by Karen Gierlach
In March of this year, I had the pleasure of facilitating a biography workshop in the small Arab village of Hilf, near Haifa in Israel. It was hosted by the Ein Bustan Waldorf kindergarten, a warm and welcoming young school that educates Arab and Jewish children together in the same classroom. This kind of school is rare in Israel. The teachers plan to eventually open an integrated, bi-lingual elementary school in which the children will receive the Waldorf curriculum in both Arabic and Hebrew.
In attendance were parents and teachers from the Ein Bustan kindergarten, as well as from the El Zeitoun Arab Waldorf school in nearby Sh’faram, and also from other Jewish Waldorf schools in the region, one of which is closely connected to the El Zeitoun school. (There are a great number of Jewish Waldorf schools in Israel, where they are well respected and subsidized by the Ministry of Education.)
My presentations about the different life phases, which as human beings we all share, were initially translated into both Arabic and Hebrew. Soon, however, one of the Jewish participants suggested we omit the Hebrew in the interests of time, and because most of the Hebrew speakers could understand the English quite well. This is what we then did, and for once the Arab members of the group were given more consideration and time. The large group of 28 frequently broke into small ever-changing groups of 3, in which participants shared experiences and stories from their respective lives. These were conducted in whichever language worked best for the constellation of people in the group. Many of the participants had not met each other before. Most of them had never visited, nor seen the Bedouin village of Hilf, nor the Ein Bustan kindergarten. Likewise, many of the Jewish teachers and parents had not ever been to the El Zeitoun Waldorf School, nor met members of that Arab Waldorf community.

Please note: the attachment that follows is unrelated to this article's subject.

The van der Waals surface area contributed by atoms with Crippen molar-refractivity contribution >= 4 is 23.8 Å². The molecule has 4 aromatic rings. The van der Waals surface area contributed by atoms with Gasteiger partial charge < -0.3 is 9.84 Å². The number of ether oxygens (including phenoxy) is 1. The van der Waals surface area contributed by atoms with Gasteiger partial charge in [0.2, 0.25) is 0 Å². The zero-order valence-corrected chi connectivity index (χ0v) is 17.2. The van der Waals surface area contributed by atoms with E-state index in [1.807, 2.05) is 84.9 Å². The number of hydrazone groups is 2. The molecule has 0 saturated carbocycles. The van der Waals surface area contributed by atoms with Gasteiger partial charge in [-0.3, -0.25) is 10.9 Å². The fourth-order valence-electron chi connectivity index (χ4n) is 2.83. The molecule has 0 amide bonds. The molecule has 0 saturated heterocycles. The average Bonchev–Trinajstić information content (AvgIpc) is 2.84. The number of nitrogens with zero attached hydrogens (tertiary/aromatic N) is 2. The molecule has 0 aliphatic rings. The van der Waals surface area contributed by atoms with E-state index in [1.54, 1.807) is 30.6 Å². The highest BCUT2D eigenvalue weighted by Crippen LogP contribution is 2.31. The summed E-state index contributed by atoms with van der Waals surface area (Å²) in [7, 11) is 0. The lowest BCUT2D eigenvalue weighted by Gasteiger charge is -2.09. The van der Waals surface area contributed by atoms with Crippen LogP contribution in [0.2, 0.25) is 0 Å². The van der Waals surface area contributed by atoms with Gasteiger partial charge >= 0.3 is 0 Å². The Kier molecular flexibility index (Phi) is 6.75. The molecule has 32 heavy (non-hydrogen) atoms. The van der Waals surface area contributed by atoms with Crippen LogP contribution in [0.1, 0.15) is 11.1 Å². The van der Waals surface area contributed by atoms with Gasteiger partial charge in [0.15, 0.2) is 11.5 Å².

It was a great pleasure for me to witness all the different meetings that took place throughout the day-long workshop, amid laughter and some tears, as participants shared stories from their often very different lives. At lunch-time we all were restored by a delicious, multi-cultural meal.
As a Waldorf graduate myself, and a former Waldorf teacher, I was touched to realize that for all our differences, what we shared was a love of Waldorf education. It provided a common language and point of reference for the entire group. It had brought us together from across the globe and across invisible local boundaries as well. How heartening to think that the Arab and Jewish kindergarten students of today will in the future also be connected to each other by virtue of having shared the same curriculum and same healing and enlivening Waldorf school experience. And, they will have become members of a world-wide community, beyond the confines of their home environment.
May these bridge-building schools in Israel and Palestine flourish in the future, (a pilot kindergarten program has also just begun in Jenin), so that there will be many children living in both Israel and Palestine, Hebrew and Arab-speaking, who share the same Waldorf education. It is, after all, an education which directly came into being out of an impulse to heal children traumatized by war. In addition, it aims to develop capacities for insight and compassion, so that, in the future, its graduates will be able to create a better world.